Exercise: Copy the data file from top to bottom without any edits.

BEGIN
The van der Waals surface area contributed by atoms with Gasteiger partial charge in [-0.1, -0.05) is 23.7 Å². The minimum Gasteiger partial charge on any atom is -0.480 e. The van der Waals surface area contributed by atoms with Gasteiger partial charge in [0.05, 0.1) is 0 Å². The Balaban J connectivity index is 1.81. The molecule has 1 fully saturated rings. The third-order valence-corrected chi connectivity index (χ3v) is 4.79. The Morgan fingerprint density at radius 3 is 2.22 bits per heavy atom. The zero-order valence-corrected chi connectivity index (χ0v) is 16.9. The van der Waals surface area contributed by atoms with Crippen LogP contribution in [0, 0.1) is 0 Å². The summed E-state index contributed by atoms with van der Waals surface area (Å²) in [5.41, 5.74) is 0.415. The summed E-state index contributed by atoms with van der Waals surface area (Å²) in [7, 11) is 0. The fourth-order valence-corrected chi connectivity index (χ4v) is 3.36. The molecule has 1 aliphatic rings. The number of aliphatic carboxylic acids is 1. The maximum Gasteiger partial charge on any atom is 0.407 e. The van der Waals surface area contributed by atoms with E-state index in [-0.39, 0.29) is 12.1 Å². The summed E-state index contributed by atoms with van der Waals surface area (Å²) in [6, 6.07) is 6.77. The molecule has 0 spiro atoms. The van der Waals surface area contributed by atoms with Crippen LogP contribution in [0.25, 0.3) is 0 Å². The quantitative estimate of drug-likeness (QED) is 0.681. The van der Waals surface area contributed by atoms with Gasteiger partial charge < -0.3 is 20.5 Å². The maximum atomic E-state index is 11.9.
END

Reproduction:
The van der Waals surface area contributed by atoms with Gasteiger partial charge in [-0.1, -0.05) is 23.7 Å². The minimum Gasteiger partial charge on any atom is -0.480 e. The van der Waals surface area contributed by atoms with Gasteiger partial charge in [0.05, 0.1) is 0 Å². The Balaban J connectivity index is 1.81. The molecule has 1 fully saturated rings. The third-order valence-corrected chi connectivity index (χ3v) is 4.79. The Morgan fingerprint density at radius 3 is 2.22 bits per heavy atom. The zero-order valence-corrected chi connectivity index (χ0v) is 16.9. The van der Waals surface area contributed by atoms with Crippen LogP contribution in [0, 0.1) is 0 Å². The summed E-state index contributed by atoms with van der Waals surface area (Å²) in [5.41, 5.74) is 0.415. The summed E-state index contributed by atoms with van der Waals surface area (Å²) in [7, 11) is 0. The fourth-order valence-corrected chi connectivity index (χ4v) is 3.36. The molecule has 1 aliphatic rings. The number of aliphatic carboxylic acids is 1. The maximum Gasteiger partial charge on any atom is 0.407 e. The van der Waals surface area contributed by atoms with E-state index in [-0.39, 0.29) is 12.1 Å². The summed E-state index contributed by atoms with van der Waals surface area (Å²) in [6, 6.07) is 6.77. The molecule has 0 spiro atoms. The van der Waals surface area contributed by atoms with Crippen LogP contribution in [0.25, 0.3) is 0 Å². The quantitative estimate of drug-likeness (QED) is 0.681. The van der Waals surface area contributed by atoms with Gasteiger partial charge < -0.3 is 20.5 Å². The maximum atomic E-state index is 11.9.